Mathematical Biosciences & Engineering
2015 , Volume 12 , Issue 6
Special issue on application of ecological and mathematical theory to cancer: New challenges
Select all articles
According to the World Health Organization, cancer is among the leading causes of morbidity and mortality worldwide. Despite enormous efforts of cancer researchers all around the world, the mechanisms underlying its origin, formation, progression, therapeutic cure or control are still not fully understood. Cancer is a complex, multi-scale process, in which genetic mutations occurring at a sub-cellular level manifest themselves as functional changes at the cellular and tissue scale.
For more information please click the “Full Text” above.
Hybrid models of tumor growth, in which some regions are described at the cell level and others at the continuum level, provide a flexible description that allows alterations of cell-level properties and detailed descriptions of the interaction with the tumor environment, yet retain the computational advantages of continuum models where appropriate. We review aspects of the general approach and discuss applications to breast cancer and glioblastoma.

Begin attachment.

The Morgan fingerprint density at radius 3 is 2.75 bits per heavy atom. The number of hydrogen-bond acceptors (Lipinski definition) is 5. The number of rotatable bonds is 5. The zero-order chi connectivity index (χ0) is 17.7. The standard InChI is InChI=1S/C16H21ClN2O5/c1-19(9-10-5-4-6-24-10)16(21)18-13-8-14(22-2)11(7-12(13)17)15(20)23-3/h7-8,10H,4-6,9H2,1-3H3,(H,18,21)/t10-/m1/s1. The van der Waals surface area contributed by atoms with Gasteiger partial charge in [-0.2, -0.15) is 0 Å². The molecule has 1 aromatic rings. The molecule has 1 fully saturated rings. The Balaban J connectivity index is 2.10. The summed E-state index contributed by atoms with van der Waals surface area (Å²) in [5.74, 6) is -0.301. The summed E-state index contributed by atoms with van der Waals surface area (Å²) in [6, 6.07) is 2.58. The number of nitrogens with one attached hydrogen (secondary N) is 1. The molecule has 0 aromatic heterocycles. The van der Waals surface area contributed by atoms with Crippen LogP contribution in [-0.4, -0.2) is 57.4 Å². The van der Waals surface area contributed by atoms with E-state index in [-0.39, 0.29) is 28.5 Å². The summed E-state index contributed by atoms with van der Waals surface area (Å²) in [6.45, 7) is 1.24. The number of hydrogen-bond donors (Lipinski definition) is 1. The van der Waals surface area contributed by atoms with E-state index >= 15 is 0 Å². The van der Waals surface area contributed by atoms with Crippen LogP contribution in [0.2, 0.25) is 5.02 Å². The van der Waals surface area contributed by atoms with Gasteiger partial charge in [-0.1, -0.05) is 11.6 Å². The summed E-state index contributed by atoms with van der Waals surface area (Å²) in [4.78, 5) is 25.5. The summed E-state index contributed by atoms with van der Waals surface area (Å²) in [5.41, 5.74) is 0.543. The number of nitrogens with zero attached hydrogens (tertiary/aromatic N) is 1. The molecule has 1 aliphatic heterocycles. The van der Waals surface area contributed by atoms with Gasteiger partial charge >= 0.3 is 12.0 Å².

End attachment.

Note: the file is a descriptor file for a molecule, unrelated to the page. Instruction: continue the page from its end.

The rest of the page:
Glioblastoma multiforme is an aggressive brain cancer that is extremely fatal. It is characterized by both proliferation and large amounts of migration, which contributes to the difficulty of treatment. Previous models of this type of cancer growth often include two separate equations to model proliferation or migration. We propose a single equation which uses density-dependent diffusion to capture the behavior of both proliferation and migration. We analyze the model to determine the existence of traveling wave solutions. To prove the viability of the density-dependent diffusion function chosen, we compare our model with well-known in vitro experimental data.